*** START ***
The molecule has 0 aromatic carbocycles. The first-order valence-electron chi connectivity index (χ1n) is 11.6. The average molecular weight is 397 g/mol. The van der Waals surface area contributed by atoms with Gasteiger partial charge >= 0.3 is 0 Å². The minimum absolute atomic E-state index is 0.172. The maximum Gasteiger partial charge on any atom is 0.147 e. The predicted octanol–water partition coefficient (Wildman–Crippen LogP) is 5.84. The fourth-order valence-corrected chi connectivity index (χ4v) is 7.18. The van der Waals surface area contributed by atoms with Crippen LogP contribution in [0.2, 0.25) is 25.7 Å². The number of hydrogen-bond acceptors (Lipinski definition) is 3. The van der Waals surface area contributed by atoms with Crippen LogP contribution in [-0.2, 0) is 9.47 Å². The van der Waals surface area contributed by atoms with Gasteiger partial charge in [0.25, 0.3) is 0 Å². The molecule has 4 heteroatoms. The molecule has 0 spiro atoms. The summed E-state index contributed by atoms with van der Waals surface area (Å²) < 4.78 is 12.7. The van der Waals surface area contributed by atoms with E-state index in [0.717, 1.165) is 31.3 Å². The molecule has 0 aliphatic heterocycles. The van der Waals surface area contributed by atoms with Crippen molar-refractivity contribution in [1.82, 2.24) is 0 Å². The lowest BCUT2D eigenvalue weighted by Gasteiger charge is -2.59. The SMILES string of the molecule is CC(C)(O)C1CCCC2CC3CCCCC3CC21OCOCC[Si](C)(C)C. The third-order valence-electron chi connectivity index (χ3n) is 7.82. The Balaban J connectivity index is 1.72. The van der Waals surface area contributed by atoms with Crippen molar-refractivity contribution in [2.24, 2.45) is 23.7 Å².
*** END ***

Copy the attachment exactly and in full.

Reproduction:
The molecule has 0 aromatic carbocycles. The first-order valence-electron chi connectivity index (χ1n) is 11.6. The average molecular weight is 397 g/mol. The van der Waals surface area contributed by atoms with Gasteiger partial charge >= 0.3 is 0 Å². The minimum absolute atomic E-state index is 0.172. The maximum Gasteiger partial charge on any atom is 0.147 e. The predicted octanol–water partition coefficient (Wildman–Crippen LogP) is 5.84. The fourth-order valence-corrected chi connectivity index (χ4v) is 7.18. The van der Waals surface area contributed by atoms with Crippen LogP contribution in [0.2, 0.25) is 25.7 Å². The number of hydrogen-bond acceptors (Lipinski definition) is 3. The van der Waals surface area contributed by atoms with Crippen LogP contribution in [-0.2, 0) is 9.47 Å². The van der Waals surface area contributed by atoms with Gasteiger partial charge in [0.25, 0.3) is 0 Å². The molecule has 4 heteroatoms. The molecule has 0 spiro atoms. The summed E-state index contributed by atoms with van der Waals surface area (Å²) < 4.78 is 12.7. The van der Waals surface area contributed by atoms with E-state index in [0.717, 1.165) is 31.3 Å². The molecule has 0 aliphatic heterocycles. The van der Waals surface area contributed by atoms with Crippen molar-refractivity contribution in [1.82, 2.24) is 0 Å². The lowest BCUT2D eigenvalue weighted by Gasteiger charge is -2.59. The SMILES string of the molecule is CC(C)(O)C1CCCC2CC3CCCCC3CC21OCOCC[Si](C)(C)C. The third-order valence-electron chi connectivity index (χ3n) is 7.82. The Balaban J connectivity index is 1.72. The van der Waals surface area contributed by atoms with Crippen molar-refractivity contribution in [2.24, 2.45) is 23.7 Å².